Really, I sometimes wonder where she came from.
How did this family of malcontent wine drinkers, introvert math prodigies and grumpy investigative scribblers spawn the little crop of sunshine we call Pook-a-noodle or sometimes McGallon?
An editor called me a "ray of sunshine in the office" once, but the office was a newsroom so the Best Disposition award was pretty much just sitting there for the taking. Anyone who could make it to deadline without slamming a phone down hard enough to break it, calling someone a weasel or kicking an intern was a contender.
Real sunshine is closer to this I think: A short drive to school punctuated by laughter, singing and her one-size-fits-all song ratings. "I love this song!" she says, pretty much every time a new one begins.
"You say that about every song," I say.
She ignores this and any other observations that do not fit her view of the world, which is butterfly-strewn and set to a Justin Bieber soundtrack.
She shifts her attention to the next song, which, it turns out, she loves.
She runs down the latest eighth grade gossip for me, careful to leave out the details or identifying information that would violate the terms of the various confidentiality agreements involved. Someone's boyfriend, it turns out, owes someone else an apology for something and is being encouraged to script it in accordance with a movie scene that the cheerleaders agree is the Best Apology Ever.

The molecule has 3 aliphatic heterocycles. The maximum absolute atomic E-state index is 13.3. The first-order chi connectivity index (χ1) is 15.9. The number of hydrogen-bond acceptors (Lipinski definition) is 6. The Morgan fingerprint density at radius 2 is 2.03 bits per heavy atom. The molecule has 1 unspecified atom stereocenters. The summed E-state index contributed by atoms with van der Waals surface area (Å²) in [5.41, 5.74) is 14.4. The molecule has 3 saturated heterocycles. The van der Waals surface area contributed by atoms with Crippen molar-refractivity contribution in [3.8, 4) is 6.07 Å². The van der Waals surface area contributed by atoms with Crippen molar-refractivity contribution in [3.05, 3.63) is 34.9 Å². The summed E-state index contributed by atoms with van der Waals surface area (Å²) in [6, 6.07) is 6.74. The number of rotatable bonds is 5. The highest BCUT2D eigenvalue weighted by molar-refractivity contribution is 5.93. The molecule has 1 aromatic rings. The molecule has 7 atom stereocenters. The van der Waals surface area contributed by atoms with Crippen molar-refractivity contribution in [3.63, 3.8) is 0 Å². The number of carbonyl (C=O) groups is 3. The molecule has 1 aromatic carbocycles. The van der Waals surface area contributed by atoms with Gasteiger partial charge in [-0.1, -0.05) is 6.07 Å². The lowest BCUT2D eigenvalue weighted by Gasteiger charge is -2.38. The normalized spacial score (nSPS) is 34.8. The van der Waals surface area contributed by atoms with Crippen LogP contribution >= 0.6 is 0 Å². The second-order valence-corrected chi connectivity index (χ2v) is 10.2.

"Is apology by committee really the way to go?" I wonder. She ignores this as the completely irrelevant advice that it is.
Halfway to school, as per our ritual, she remembers something she forgot. Today, it is oral hygiene.
"I forgot to brush my teeth and it's picture day," she says. "We have to turn around."
I sigh. How is it that someone who never leaves the house without mascara can forget to brush her teeth? It's a rhetorical question - inaudible to teenagers - so she ignores this too.
When she is back in the car, her musical lucky streak continues. "I love this song!" she says. She sings along until we reach the school, where the line of traffic advances just far enough to put us in front of the entrance. It's not snowing or raining or dramatically cold and the line is no more than a few car lengths in either direction, but she chooses to take this prime drop-off positioning as an omen for the rest of the day. Especially since the song ends just as we pull up to the curb. Is she lucky or what?
"This is really just a good day," she says, gathering her things and trailing a cloud of Sweet Pea fragrance mist. "Off to a good start!"
And I have to agree. It is a very good start.
from the Sunshine archives: The Mother of Invention